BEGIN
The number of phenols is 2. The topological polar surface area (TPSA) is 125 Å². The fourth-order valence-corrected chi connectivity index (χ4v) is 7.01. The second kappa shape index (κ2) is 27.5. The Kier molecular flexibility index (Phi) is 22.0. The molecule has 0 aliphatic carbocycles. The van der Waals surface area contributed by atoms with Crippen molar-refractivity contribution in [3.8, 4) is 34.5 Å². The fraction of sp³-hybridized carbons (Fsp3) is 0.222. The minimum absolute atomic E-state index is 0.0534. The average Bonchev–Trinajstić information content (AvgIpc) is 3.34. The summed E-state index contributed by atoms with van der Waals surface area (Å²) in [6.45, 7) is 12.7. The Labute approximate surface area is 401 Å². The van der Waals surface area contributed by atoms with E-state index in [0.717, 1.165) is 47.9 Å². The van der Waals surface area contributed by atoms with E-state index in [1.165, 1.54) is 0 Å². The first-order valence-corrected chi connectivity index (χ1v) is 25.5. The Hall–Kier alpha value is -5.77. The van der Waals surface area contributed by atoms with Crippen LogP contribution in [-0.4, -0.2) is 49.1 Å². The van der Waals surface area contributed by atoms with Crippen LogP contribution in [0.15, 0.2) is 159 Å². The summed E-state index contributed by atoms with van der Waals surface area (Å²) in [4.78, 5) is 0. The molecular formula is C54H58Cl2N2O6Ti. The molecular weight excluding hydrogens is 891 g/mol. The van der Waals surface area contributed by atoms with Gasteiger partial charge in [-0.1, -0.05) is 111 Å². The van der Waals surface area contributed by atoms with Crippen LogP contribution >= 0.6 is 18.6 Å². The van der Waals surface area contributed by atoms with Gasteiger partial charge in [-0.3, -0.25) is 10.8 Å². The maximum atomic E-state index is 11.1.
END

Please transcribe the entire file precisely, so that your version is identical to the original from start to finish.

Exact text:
The number of phenols is 2. The topological polar surface area (TPSA) is 125 Å². The fourth-order valence-corrected chi connectivity index (χ4v) is 7.01. The second kappa shape index (κ2) is 27.5. The Kier molecular flexibility index (Phi) is 22.0. The molecule has 0 aliphatic carbocycles. The van der Waals surface area contributed by atoms with Crippen molar-refractivity contribution in [3.8, 4) is 34.5 Å². The fraction of sp³-hybridized carbons (Fsp3) is 0.222. The minimum absolute atomic E-state index is 0.0534. The average Bonchev–Trinajstić information content (AvgIpc) is 3.34. The summed E-state index contributed by atoms with van der Waals surface area (Å²) in [6.45, 7) is 12.7. The Labute approximate surface area is 401 Å². The van der Waals surface area contributed by atoms with E-state index in [0.717, 1.165) is 47.9 Å². The van der Waals surface area contributed by atoms with E-state index in [1.165, 1.54) is 0 Å². The first-order valence-corrected chi connectivity index (χ1v) is 25.5. The Hall–Kier alpha value is -5.77. The van der Waals surface area contributed by atoms with Crippen LogP contribution in [-0.4, -0.2) is 49.1 Å². The van der Waals surface area contributed by atoms with Crippen LogP contribution in [0.15, 0.2) is 159 Å². The summed E-state index contributed by atoms with van der Waals surface area (Å²) in [4.78, 5) is 0. The molecular formula is C54H58Cl2N2O6Ti. The molecular weight excluding hydrogens is 891 g/mol. The van der Waals surface area contributed by atoms with Gasteiger partial charge in [-0.1, -0.05) is 111 Å². The van der Waals surface area contributed by atoms with Crippen LogP contribution >= 0.6 is 18.6 Å². The van der Waals surface area contributed by atoms with Gasteiger partial charge in [-0.3, -0.25) is 10.8 Å². The maximum atomic E-state index is 11.1.